First they did a quiz about Rainbows around the world, running to different parts of the room depending on what they thought the answer was. My younger Unit Helper ran this, and I was so happy (and told her so). I’d love her to do more activities like this.

Then they made door hangers (to go on bedroom door handles – I printed outlines on card, and the Rainbows cut them out) with their name and a picture of what it “means”. I put a book of baby names on each table so they could look up their name (with an adult helping).

Now I’m a massive name nerd. Reading and writing about names, collecting books about names, and collecting news and blog posts about names, is my other big hobby besides guiding. You might think this made the activity more fun, but actually it made it a bit stressful! This activity just needs a simple easy-to-draw meaning for a name, which is easy for some names (like Holly and Ruby) but just doesn’t exist for others (like Ellie and Millie). So I found myself compromising the facts a bit to give the Rainbows something to work with (“Er, yes, Ellie means ‘light’ and Millie means ‘hardworking'”).

My nerdy struggles aside, I think the Rainbows enjoyed it. They enjoyed seeing their names printed in books – fortunately I brought books that have all the Rainbows’ names in, so no one was left out.

Snowmen and Jelly Babies

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First night back at Rainbows, and we made snowmen with toilet roll tubes (which has made a good dent in my stash), cotton wool, and bits of fabric, paper and stickers – and lots of PVA glue.

An hour or so after Rainbows finished, it actually snowed, for the first time this winter, more heavily than expected. I felt pretty smug that I’d accidentally chosen a timely activity!

Then we played the Christmas Card Game. It’s my go-to activity for the first meeting after Christmas with any section (for example, I did it with Rainbows last year and Guides in 2014). You need a big pile of old Christmas cards and some teams of girls. You call out something to find (like a snowman, a robin, some glitter) and one girl from each team runs and tries to find it on a card. The first one to find it gets a point for her team.

It was a pretty quiet evening, with only 11 out of 16 Rainbows there. We had two new girls, who both have friends in the unit and settled in so well I hardly remembered they were new.

I stayed on to help with Brownies and Guides (all together tonight), and they did a Jelly Baby-themed evening in sixes and patrols:

  • A game where a leader called a word and the girls had to do an action – after a while, the girl who did it last/did the wrong action/wasn’t in a group of the right size was out and joined the judges
  • A relay quiz: each group stood in a line with one leader, who had a question sheet and pen. The leader read the first question to the first girl in the line, she ran to the middle of the room to find the answer on a packet of jelly babies (for example, one question was “What is the sell-by date?” The girl ran back and told the leader the answer, then the next girl got a question. When the first team finished, everyone stopped and marked the answers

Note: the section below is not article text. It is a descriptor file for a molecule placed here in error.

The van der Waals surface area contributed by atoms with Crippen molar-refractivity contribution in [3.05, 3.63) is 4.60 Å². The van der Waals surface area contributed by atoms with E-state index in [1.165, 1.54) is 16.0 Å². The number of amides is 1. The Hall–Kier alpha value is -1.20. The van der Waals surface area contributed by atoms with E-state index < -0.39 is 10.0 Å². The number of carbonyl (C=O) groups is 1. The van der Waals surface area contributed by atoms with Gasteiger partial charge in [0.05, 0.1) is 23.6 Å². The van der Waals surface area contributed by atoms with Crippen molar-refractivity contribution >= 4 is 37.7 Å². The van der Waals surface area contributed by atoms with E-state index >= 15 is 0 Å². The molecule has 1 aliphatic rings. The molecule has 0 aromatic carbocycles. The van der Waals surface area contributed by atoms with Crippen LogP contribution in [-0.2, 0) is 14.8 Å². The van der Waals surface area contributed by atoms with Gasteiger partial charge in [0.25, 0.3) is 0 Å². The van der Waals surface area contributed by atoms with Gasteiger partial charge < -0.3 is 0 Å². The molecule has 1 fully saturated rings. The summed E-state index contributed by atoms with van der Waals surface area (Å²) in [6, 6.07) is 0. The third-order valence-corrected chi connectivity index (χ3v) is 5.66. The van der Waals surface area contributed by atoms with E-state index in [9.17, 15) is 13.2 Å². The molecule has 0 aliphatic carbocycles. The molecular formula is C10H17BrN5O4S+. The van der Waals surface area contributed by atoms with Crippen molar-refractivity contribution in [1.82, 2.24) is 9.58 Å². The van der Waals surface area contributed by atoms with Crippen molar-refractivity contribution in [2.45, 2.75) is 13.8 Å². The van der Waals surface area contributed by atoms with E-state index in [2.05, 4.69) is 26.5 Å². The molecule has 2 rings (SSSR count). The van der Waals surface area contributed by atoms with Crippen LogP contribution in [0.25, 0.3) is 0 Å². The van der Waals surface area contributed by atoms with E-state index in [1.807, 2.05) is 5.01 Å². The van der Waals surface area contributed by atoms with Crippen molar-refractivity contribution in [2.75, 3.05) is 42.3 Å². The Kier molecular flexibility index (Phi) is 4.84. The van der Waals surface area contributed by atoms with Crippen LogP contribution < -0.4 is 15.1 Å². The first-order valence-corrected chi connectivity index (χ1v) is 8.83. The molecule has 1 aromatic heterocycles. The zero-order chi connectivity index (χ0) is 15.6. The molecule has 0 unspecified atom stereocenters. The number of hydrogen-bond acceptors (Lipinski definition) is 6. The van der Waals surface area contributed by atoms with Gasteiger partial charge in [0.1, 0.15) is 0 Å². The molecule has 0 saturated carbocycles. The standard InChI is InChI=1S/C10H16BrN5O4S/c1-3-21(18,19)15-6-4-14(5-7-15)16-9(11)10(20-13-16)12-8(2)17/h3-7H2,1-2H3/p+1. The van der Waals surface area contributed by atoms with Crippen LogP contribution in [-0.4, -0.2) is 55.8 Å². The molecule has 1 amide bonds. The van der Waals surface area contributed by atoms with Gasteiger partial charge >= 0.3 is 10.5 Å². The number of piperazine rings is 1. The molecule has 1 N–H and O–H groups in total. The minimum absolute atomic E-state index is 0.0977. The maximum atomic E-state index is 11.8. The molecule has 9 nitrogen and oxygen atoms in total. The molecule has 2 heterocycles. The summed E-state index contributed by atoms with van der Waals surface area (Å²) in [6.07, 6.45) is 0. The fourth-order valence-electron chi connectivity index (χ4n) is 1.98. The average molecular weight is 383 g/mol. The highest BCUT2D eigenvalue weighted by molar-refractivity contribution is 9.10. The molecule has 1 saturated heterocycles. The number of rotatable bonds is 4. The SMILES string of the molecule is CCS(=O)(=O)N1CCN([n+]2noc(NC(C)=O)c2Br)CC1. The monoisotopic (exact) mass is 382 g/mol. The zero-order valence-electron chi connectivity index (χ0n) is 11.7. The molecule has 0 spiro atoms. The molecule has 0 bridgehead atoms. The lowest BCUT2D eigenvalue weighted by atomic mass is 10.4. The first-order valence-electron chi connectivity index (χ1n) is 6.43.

• Each group designed a new jelly baby and presented it to everyone

Then I took the Guides and the oldest Brownies off separately and we brainstormed what they’d like to do this term. Most of their ideas were big and outside the meeting place, so then we had a brainstorm of how they could raise money to do them. I collected the ideas, so now I need to sit down with the other leaders and work out a plan.

I found I was surprised at how well-behaved and generally pleasant the Brownies were (ok, they went a bit crazy when it started snowing, but let’s face it, it is THE MOST EXCITING THING when you’re 8). This made me realise how tired and hyper they (and we leaders) were getting towards the end of last term, though I didn’t notice at the time.

So this is encouraging. I’m refreshed, the Brownies are quite nice actually, and things are looking up for this term.

Rainbows in the dark

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Back in November, to loosely tie in with bonfire/fireworks night, we had a Rainbows meeting in the dark.

We started with Rainbow Chat with all the lights on, then each Rainbow got a glow stick and we turned off all the lights in the hall. There was some light coming through the door to the foyer, so it wasn’t completely dark.

We played hide and seek (the Rainbows found their partners using glow sticks) and Duck Duck Goose (the Rainbows bopped each other gently on the head with light-up balloons, which are really great – I got a packet from Wilko). Possibly some other games too.

Then we switched some of the lights on, and did a very quick food activity: making edible sparklers by dipping a chocolate finger into warm water (to melt the chocolate), then into sprinkles.

Some of the Rainbows said they were worried about the dark beforehand, but they were all fine once the lights were off. If anything they were more, er, energetic than usual because they thought they could get away with more if I couldn’t see them! Since then, some of them have asked to do it again…probably next autumn, I think.

I do like doing things in the dark, like this and night hikes – anything to teach the girls that darkness can be fun, and in itself isn’t anything to be afraid of.